The law aligns with FCTC Art. 13 and the FCTC Art. 13 Guidelines with respect to tobacco advertising and promotion via conventional mail. However, this would be made clearer by defining the term “tobacco advertising and promotion” in accordance with FCTC Art. 1(c).

Telephone and cellular phone

Banned
The listed form of tobacco advertising, promotion & sponsorship is completely banned.
Analysis:

Law 2002, Art. 2 (which amends Law 1981, adding Art. VI Bis) prohibits all forms of tobacco advertising and promotion. The Bylaw specifically prohibits tobacco advertising and promotion “in all means of publicity, including newspapers, magazines, stationary or moving pictures, television, radio or any other way . . . .” This is interpreted as prohibiting tobacco advertising and promotion via telephone and cellular phone.

The law aligns with FCTC Art. 13 and the FCTC Art. 13 Guidelines with respect to tobacco advertising and promotion via telephone and cellular phone. However, this would be made clearer by defining the term “tobacco advertising and promotion” in accordance with FCTC Art. 1(c).

Brand marking on physical structures

Uncertain
The status of the regulation is uncertain due to lack of clarity in the law or inability to obtain all relevant laws.

Distinctive words, designs, images, logos, sounds, or colors to promote tobacco products in entertainment venues, retail outlets, on vehicles and equipment, or other physical structures (brand marking on physical structures, other than on tobacco product packaging and labeling and print material)

Analysis:

The law does not address brand marking and “tobacco advertising and promotion” is not defined, making it difficult to determine if the ban on advertising and promotion applies to brand marking.

For the law to align with FCTC Art. 13 and the FCTC Art. 13 Guidelines, brand marking should be prohibited under the broad ban on tobacco advertising and promotion, and the term “tobacco advertising and promotion” should be defined in accordance with FCTC Art. 1(c).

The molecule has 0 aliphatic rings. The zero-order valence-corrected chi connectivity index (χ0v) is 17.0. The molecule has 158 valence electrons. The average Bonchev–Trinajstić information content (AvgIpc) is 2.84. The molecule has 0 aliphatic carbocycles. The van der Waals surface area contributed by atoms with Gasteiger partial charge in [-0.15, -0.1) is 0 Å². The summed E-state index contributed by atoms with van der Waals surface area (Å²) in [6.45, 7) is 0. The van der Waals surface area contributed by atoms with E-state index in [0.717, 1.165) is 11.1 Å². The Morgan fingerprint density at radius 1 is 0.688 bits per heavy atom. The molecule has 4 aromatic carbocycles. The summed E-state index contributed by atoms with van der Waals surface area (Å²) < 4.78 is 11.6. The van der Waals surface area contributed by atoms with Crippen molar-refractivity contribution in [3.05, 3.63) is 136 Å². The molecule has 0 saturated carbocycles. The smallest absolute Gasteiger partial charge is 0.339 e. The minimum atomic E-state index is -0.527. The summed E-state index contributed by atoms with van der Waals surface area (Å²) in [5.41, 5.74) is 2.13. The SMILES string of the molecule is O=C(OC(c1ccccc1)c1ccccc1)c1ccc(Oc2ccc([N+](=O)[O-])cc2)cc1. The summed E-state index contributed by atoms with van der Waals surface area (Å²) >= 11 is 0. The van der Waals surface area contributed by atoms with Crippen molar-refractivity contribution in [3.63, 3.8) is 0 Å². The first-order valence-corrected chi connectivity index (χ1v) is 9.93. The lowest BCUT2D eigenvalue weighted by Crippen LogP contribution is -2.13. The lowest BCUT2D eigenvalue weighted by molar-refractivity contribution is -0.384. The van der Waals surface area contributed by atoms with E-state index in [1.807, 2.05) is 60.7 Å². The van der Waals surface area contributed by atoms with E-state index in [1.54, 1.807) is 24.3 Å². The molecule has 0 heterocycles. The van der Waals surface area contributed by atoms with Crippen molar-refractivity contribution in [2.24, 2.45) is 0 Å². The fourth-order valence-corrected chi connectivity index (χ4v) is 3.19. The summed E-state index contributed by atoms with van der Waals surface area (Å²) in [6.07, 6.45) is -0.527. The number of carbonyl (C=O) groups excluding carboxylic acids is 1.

Free distribution of tobacco products

Banned
The listed form of tobacco advertising, promotion & sponsorship is completely banned.
Analysis:

Law 2002, Art. 2 (amending Law 1981, adding Art. VI Bis (1)) specifically prohibits the distribution of a tobacco product as a free gift or prize. This provision meets FCTC Art. 16 and aligns with FCTC Art. 13 and the FCTC Art. 13 Guidelines in this regard.

Promotions with a tobacco product purchase

Banned
The listed form of tobacco advertising, promotion & sponsorship is completely banned.

Promotional discounts, gifts, prizes, rewards to consumers in conjunction with a tobacco product purchase (e.g., buy one pack, get one free or, key chains, t-shirts, coupons, points)

Analysis:

Law 2002, Art. 2 (amending Law 1981, adding Art. VI Bis (1)) specifically prohibits the distribution of a tobacco product as a free gift or prize, and prohibits the sale of a tobacco product as a means for customers to obtain other types of rewards. The law is interpreted as prohibiting promotional discounts under the general ban on advertising and promotion of tobacco products “by any other means.”

The law aligns with FCTC Art. 13 and the FCTC Art. 13 Guidelines with respect to promotional discounts, gifts, prizes and rewards to customers. However, this would be made clearer by defining the term “tobacco advertising and promotion” in accordance with FCTC Art. 1(c).

Competitions associated with tobacco products

Uncertain
The status of the regulation is uncertain due to lack of clarity in the law or inability to obtain all relevant laws.

Competitions associated with tobacco products or brand names, whether requiring the purchase of a tobacco product or not

Analysis:

Law 2002, Art. 2 (amending Law 1981, adding Art. VI Bis (1)) specifically prohibits the distribution of a tobacco product in conjunction with competitions. The law is silent, however, with regard to competitions associated with tobacco products where tobacco products are not sold or distributed. Because “tobacco advertising and promotion” is not defined, it is unclear whether competitions associated with tobacco products fall within the general ban on tobacco advertising and promotion.

To align with FCTC Art. 13 and the FCTC Art. 13 Guidelines, the law should prohibit competitions associated with tobacco products under the broad ban on tobacco advertising and promotion, and the term “tobacco advertising and promotion” should be defined in accordance with FCTC Art. 1(c).

Direct person to person targeting of individuals

Banned
The listed form of tobacco advertising, promotion & sponsorship is completely banned.
Analysis: